PC-BSD Day 29: Back to GNOME, the bleeding edge and virtualization
In the course of this month there were various issues that couldn’t be solved immediately. In the comments there were quite a few suggestions on how to solve them and it is only fair to explore the solutions and fix the problems.
The bleeding edge in packages
In one the early articles I noticed the difference in being up to date between the ports and the packages. The program I tested -Bibletime- was available as 1.4.x in the packages and 1.6.x in the ports. Manolis then suggested to change the PACKAGESITE environment variable so that it would use the latest available packages.
I have been using Konsole with a root shell this month and it was enough to enter the following line:
# setenv PACKAGESITE ftp://ftp.freebsd.org/pub/FreeBSD/ports/i386/packages-6-stable/Latest/
After running a # echo $PACKAGESITE I was sure the new settings were accepted. The next step was to install Bibletime on this new box with # pkg_add -r bibletime, which led to a nice 1.6.4 version on my system. One thing I did notice. Before changing the PACKAGESITE environment variable there were already quite a few second and third digit dependency warnings which led to some programs that wouldn’t launch. Moving to the bleeding edge of packages only widened the gap between what was required and what was installed. This would lead to the conclusion that PC-BSD is a little behind on FreeBSD. I can imagine this is caused by a freeze some months ago on the part of the PC-BSD team after which they focused on ironing out the PC-BSD specific issues. For instance -as will be shown by the next sub heading- GNOME has a series of xorg 7.3 dependencies, while PC-BSD is shipped with xorg 7.2.2. In most cases the issue is limited to warning messages, in others it did result in non-functional programs.
Installing GNOME on PC-BSD was easy enough (# pkg_add -r gnome2), but that left me a desktop with a window manager that wouldn’t accept any keyboard inputs. This problem was a familiar one to DrJ. When running as root the window manager -metacity- was running, but as a regular user it wasn’t. The issue should be solved by executing # metacity in a terminal window. However, I don’t have the ability to enter commands while under GNOME.
With the new PACKAGESITE settings on a fresh PC-BSD install I decided to install GNOME again. This process ended with a broken pipe error message. Nevertheless I could select GNOME in KDM and launch it. As expected it wouldn’t accept keyboard inputs. I thought it could be related to the KVM switch I am using and plugged in a PS/2 keyboard directly (after closing down the system of course 😉 ). Unfortunately it made no difference, which left this experiment without a good result I will try it again when running FreeBSD later this year.
In of his comments DrJ refers to using virtual machines under FreeBSD. I was interested because the FreeBSD handbook gave the impression that using FreeBSD as host OS wasn’t really supported, apart from having vmware3 in the ports collection. DrJ gave a reference to the BSDNexus website. In the forums I found some very interesting guides on how to install, setup and use QEMU and VMware 3 on a FreeBSD box.
Both articles are well-written and describe each step in sufficient detail. I will give both solutions a try later this year when I start working with FreeBSD proper. However, I don’t think QEMU and VMware 3 are good solutions for the desktop user that I have in mind. When discussing W2L migration (or W2BSD in this case) there is always a small set of programs that some users need and which are not supported (i.e. the functionality is not available or insufficient in open source programs) thus requiring either emulation (wine) or virtualization. To get QEMU and VMware 3 up and running requires a lot more background knowledge and command line intervention than most W2l/W2BSD migrators would have.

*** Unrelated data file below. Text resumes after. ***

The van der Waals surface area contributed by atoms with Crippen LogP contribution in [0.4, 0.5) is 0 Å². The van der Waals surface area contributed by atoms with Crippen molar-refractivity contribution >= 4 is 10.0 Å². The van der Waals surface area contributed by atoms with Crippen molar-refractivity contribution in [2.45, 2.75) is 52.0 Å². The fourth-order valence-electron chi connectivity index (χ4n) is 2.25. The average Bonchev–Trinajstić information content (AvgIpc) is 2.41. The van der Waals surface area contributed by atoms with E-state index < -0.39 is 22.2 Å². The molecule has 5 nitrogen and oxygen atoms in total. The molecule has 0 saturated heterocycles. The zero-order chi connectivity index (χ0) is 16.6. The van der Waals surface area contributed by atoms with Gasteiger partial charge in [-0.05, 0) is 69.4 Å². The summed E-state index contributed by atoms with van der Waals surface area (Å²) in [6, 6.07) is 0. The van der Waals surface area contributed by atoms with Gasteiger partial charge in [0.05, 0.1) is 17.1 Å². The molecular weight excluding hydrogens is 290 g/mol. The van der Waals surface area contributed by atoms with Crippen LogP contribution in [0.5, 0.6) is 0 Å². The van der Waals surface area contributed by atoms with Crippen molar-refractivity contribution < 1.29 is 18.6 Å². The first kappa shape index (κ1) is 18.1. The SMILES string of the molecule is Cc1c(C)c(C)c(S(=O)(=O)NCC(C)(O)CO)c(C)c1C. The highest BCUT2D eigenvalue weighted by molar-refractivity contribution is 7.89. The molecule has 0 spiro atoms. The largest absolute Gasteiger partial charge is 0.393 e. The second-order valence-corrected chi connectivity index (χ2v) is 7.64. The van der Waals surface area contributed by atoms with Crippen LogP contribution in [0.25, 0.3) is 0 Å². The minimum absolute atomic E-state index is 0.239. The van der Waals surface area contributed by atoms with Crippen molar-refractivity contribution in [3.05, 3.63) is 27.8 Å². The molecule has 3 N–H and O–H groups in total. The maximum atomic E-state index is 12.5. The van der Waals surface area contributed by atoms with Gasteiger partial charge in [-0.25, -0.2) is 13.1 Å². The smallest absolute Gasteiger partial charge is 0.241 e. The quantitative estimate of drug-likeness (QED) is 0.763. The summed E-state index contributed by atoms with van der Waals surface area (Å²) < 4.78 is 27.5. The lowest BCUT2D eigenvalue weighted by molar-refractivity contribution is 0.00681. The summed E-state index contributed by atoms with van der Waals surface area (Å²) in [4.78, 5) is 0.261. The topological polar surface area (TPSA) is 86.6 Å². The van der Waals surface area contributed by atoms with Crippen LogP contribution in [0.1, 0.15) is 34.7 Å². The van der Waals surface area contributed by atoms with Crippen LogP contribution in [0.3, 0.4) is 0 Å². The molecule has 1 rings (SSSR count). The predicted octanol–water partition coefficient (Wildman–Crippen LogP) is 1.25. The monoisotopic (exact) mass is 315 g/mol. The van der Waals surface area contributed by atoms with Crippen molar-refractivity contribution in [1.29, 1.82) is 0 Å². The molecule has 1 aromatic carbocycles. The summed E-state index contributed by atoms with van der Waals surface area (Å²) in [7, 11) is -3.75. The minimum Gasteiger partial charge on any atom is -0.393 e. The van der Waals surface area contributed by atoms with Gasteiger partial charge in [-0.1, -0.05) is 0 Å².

Another option is the PBI for Win4BSD. Strange enough the link to that package has disappeared from the PC-BSD PBI referral page. The new Win4BSD website also doesn’t make it easy to download a trial or demo version, but in the FreeBSD mailing list there is still a link to the testing FTP server (ftp://ftp.win4bsd.com/pub/testing/pro/).
After doing a search on the website I found this notification by Kris Moore and the ‘ official’ download link: ftp://ftp.win4bsd.com/pub/releases/1.1/
I downloaded the content of the whole directory (just in case). By the way, it turned out the direct link was ‘hidden’ in the section Support. Anyway, launching a PBI isn’t much of a challenge anymore. After that it is a matter of clicking the Win4BSD icon and the One-Click-2-Windows window pops up.
What is One-Click-2-Windowsâ„¢?
Win4BSD Pro’s One-Click-2-Windowsâ„¢ is the world’s easiest way to install MicrosoftÂ® WindowsÂ® on your FreeBSD desktop. Once you have completed the Preparing for Installation step above, you can use One-Click-2-Windowsâ„¢ to install a Windows desktop as easily as just clicking the Install… button.
One-Click-2-Windowsâ„¢ installs Windows directly from a supported Windows CDROM, so you don’t have to load the media first as with the traditional installation method. This is particularly useful if you only intend to install one version of Windows, or one guest configuration. One-Click-2-Windowsâ„¢ installs the session under the default configuration winpro.
At this moment I wanted to grab the Windows CD, only to find out that it is no longer on the shelves in my study. Actually, there isn’t much of anything on my shelves anymore since everything is packed for our moving house next week. I did have a Windows 2003 test version lying around, but Win4BSD wouldn’t accept that. Ah well, nothing to be done about that.